The Smart Student's Guide to Overcoming Stress

Posted By Staff Writer on November 4, 2015

How do you handle stress in school? The best way to succeed at college is not by pulling all-nighters and having frequent anxiety attacks. Rather, it's by learning how to balance your studies with smart, stress-busting tactics. With challenging exams, high expectations, dense materials, and the forever-present “future” looming in front of you, there is no question that higher education can quickly become an incredibly stressful environment. However, that success you chase so fervently should be exciting and not crippling. So instead of spending the night in the library—black coffee in hand and eyes glazed over—consider these quick tricks to keep you calm while your head is in the game.

1. Time Management

Eikbsc3sdti Sonja Langford

This is more of a proactive solution than a quick fix, but mapping out a daily schedule can not only help keep you on track, but it can also prevent you from feeling overwhelmed. Instead of sweating the 64 other assignments floating around in your mental to-do list, taking a moment to look down at your schedule allows you the freedom to take a deep breath and say, “Alright, for the next hour I am only focusing on this.” Most of us spend more time worrying than actually working when studies get too demanding. So take a moment to prioritize your daily schedule with deadlines in mind.

[vc_custom_heading text="2. Avoid Procrastination " font_container="tag:h2|text_align:left|color:%23007ea7" google_fonts="font_family:Montserrat%3Aregular%2C700|font_style:700%20bold%20regular%3A700%3Anormal" css=".vc_custom_1501529279919{margin-bottom: 15px !important;}"]Despair

Remember that beautiful schedule you just made? Don't put in all that smart work and then neglect it because something else sounds more fun. Let's face it: Studying will never be the most fun part of your day, but putting it off won't make it go away. Procrastination can stress you out more than anything else. It makes your deadlines come quicker. Don't trick yourself into thinking that doing something else for a while will help you in some way, when really you're just distracting yourself from the more pressing task at hand. So buckle down and fight the urge to procrastinate by penciling in breaks in your schedule.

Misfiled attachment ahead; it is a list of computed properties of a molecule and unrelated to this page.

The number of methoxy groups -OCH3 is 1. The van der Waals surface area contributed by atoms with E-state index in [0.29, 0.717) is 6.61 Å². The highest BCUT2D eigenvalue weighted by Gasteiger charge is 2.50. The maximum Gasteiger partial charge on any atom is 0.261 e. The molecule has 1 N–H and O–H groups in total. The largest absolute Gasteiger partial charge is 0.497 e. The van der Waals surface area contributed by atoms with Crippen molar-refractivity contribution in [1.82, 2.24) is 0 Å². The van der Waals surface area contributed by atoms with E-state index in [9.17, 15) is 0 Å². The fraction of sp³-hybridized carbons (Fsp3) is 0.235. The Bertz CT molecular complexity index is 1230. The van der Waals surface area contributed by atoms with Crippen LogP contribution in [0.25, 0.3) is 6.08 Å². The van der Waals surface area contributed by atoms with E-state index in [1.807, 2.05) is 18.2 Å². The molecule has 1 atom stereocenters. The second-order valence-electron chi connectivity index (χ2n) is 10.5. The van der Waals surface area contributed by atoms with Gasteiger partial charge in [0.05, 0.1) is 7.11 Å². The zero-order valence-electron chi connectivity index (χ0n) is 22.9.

[vc_custom_heading text="3. Don't Become a Machine " font_container="tag:h2|text_align:left|color:%23007ea7" google_fonts="font_family:Montserrat%3Aregular%2C700|font_style:700%20bold%20regular%3A700%3Anormal" css=".vc_custom_1501529319454{margin-bottom: 15px !important;}"]Digital Displays Surrounding Us From Everywhere

You are a student. You are human. These things are important to remember when you feel like you can't keep up with everything you have to do. Sometimes you need a coffee break with a friend, or a yoga class to stretch it out, or even just a nap! It's important to give yourself time to recharge. Higher education is not only for growing your intelligence and skillset, but it can be a perfect opportunity for overall self-improvement. You are pursuing your career; you are not your career. Give yourself the time to remember that.